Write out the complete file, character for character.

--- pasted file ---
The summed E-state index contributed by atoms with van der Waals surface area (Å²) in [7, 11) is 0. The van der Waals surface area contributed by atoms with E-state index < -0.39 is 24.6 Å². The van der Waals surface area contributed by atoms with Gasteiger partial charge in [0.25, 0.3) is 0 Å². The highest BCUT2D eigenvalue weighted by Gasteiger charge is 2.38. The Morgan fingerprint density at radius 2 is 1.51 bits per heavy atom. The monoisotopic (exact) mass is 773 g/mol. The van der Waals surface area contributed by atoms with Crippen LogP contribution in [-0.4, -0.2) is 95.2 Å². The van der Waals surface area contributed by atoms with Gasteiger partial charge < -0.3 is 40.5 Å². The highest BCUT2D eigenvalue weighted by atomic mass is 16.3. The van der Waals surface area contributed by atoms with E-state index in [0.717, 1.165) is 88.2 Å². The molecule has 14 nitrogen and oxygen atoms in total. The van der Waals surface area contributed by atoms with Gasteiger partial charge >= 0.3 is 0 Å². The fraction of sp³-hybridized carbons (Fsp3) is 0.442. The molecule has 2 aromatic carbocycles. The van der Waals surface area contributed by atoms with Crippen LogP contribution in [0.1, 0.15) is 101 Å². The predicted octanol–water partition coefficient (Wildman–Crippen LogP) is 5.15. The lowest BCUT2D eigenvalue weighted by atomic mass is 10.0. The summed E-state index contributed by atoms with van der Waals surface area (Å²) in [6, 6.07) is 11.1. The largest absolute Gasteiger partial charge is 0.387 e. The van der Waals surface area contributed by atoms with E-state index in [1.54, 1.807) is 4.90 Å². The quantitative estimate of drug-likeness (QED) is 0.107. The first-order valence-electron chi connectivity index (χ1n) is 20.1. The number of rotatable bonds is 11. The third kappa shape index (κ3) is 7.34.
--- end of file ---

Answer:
The summed E-state index contributed by atoms with van der Waals surface area (Å²) in [7, 11) is 0. The van der Waals surface area contributed by atoms with E-state index < -0.39 is 24.6 Å². The van der Waals surface area contributed by atoms with Gasteiger partial charge in [0.25, 0.3) is 0 Å². The highest BCUT2D eigenvalue weighted by Gasteiger charge is 2.38. The Morgan fingerprint density at radius 2 is 1.51 bits per heavy atom. The monoisotopic (exact) mass is 773 g/mol. The van der Waals surface area contributed by atoms with Crippen LogP contribution in [-0.4, -0.2) is 95.2 Å². The van der Waals surface area contributed by atoms with Gasteiger partial charge < -0.3 is 40.5 Å². The highest BCUT2D eigenvalue weighted by atomic mass is 16.3. The van der Waals surface area contributed by atoms with E-state index in [0.717, 1.165) is 88.2 Å². The molecule has 14 nitrogen and oxygen atoms in total. The van der Waals surface area contributed by atoms with Gasteiger partial charge >= 0.3 is 0 Å². The fraction of sp³-hybridized carbons (Fsp3) is 0.442. The molecule has 2 aromatic carbocycles. The van der Waals surface area contributed by atoms with Crippen LogP contribution in [0.1, 0.15) is 101 Å². The predicted octanol–water partition coefficient (Wildman–Crippen LogP) is 5.15. The lowest BCUT2D eigenvalue weighted by atomic mass is 10.0. The summed E-state index contributed by atoms with van der Waals surface area (Å²) in [6, 6.07) is 11.1. The largest absolute Gasteiger partial charge is 0.387 e. The van der Waals surface area contributed by atoms with E-state index in [1.54, 1.807) is 4.90 Å². The quantitative estimate of drug-likeness (QED) is 0.107. The first-order valence-electron chi connectivity index (χ1n) is 20.1. The number of rotatable bonds is 11. The third kappa shape index (κ3) is 7.34.